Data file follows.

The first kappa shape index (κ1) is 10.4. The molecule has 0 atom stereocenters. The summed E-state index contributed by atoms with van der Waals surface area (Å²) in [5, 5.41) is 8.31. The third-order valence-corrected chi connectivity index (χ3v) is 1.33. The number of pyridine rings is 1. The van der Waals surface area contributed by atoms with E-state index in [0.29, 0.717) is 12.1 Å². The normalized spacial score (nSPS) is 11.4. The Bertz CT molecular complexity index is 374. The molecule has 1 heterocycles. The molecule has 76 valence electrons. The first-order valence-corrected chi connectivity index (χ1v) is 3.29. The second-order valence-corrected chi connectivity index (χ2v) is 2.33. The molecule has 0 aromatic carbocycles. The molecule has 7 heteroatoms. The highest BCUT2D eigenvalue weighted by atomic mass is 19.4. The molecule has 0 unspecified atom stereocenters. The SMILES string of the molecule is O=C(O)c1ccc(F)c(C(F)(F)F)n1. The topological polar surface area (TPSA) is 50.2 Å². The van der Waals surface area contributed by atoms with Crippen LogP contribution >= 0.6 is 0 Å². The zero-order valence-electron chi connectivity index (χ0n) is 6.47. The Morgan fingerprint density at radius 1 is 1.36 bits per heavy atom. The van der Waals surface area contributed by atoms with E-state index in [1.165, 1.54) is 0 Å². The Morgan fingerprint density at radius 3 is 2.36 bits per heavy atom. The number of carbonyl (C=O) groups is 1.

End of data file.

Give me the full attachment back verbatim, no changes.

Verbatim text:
The first kappa shape index (κ1) is 10.4. The molecule has 0 atom stereocenters. The summed E-state index contributed by atoms with van der Waals surface area (Å²) in [5, 5.41) is 8.31. The third-order valence-corrected chi connectivity index (χ3v) is 1.33. The number of pyridine rings is 1. The van der Waals surface area contributed by atoms with E-state index in [0.29, 0.717) is 12.1 Å². The normalized spacial score (nSPS) is 11.4. The Bertz CT molecular complexity index is 374. The molecule has 1 heterocycles. The molecule has 76 valence electrons. The first-order valence-corrected chi connectivity index (χ1v) is 3.29. The second-order valence-corrected chi connectivity index (χ2v) is 2.33. The molecule has 0 aromatic carbocycles. The molecule has 7 heteroatoms. The highest BCUT2D eigenvalue weighted by atomic mass is 19.4. The molecule has 0 unspecified atom stereocenters. The SMILES string of the molecule is O=C(O)c1ccc(F)c(C(F)(F)F)n1. The topological polar surface area (TPSA) is 50.2 Å². The van der Waals surface area contributed by atoms with Crippen LogP contribution >= 0.6 is 0 Å². The zero-order valence-electron chi connectivity index (χ0n) is 6.47. The Morgan fingerprint density at radius 1 is 1.36 bits per heavy atom. The van der Waals surface area contributed by atoms with E-state index in [1.165, 1.54) is 0 Å². The Morgan fingerprint density at radius 3 is 2.36 bits per heavy atom. The number of carbonyl (C=O) groups is 1.